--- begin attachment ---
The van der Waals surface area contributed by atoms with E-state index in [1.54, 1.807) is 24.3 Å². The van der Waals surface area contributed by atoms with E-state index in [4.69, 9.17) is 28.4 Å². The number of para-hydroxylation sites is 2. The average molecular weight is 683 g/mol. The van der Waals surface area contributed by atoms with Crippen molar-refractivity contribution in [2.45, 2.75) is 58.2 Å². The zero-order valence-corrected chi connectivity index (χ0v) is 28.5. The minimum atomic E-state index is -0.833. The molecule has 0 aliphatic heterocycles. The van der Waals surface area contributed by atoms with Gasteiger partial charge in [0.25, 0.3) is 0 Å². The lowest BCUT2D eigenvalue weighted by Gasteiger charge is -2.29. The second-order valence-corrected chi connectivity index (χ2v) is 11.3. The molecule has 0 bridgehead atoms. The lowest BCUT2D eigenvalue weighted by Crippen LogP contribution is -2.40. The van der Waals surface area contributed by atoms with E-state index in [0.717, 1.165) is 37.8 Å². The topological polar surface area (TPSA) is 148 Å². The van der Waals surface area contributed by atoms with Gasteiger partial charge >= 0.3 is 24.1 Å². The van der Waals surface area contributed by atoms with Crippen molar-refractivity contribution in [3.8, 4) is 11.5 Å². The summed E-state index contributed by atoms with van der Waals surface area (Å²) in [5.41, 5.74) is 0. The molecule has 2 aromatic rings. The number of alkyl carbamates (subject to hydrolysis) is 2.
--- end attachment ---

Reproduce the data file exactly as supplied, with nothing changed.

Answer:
The van der Waals surface area contributed by atoms with E-state index in [1.54, 1.807) is 24.3 Å². The van der Waals surface area contributed by atoms with E-state index in [4.69, 9.17) is 28.4 Å². The number of para-hydroxylation sites is 2. The average molecular weight is 683 g/mol. The van der Waals surface area contributed by atoms with Crippen molar-refractivity contribution in [2.45, 2.75) is 58.2 Å². The zero-order valence-corrected chi connectivity index (χ0v) is 28.5. The minimum atomic E-state index is -0.833. The molecule has 0 aliphatic heterocycles. The van der Waals surface area contributed by atoms with Gasteiger partial charge in [0.25, 0.3) is 0 Å². The lowest BCUT2D eigenvalue weighted by Gasteiger charge is -2.29. The second-order valence-corrected chi connectivity index (χ2v) is 11.3. The molecule has 0 bridgehead atoms. The lowest BCUT2D eigenvalue weighted by Crippen LogP contribution is -2.40. The van der Waals surface area contributed by atoms with E-state index in [0.717, 1.165) is 37.8 Å². The topological polar surface area (TPSA) is 148 Å². The van der Waals surface area contributed by atoms with Gasteiger partial charge >= 0.3 is 24.1 Å². The van der Waals surface area contributed by atoms with Crippen molar-refractivity contribution in [3.8, 4) is 11.5 Å². The summed E-state index contributed by atoms with van der Waals surface area (Å²) in [5.41, 5.74) is 0. The molecule has 2 aromatic rings. The number of alkyl carbamates (subject to hydrolysis) is 2.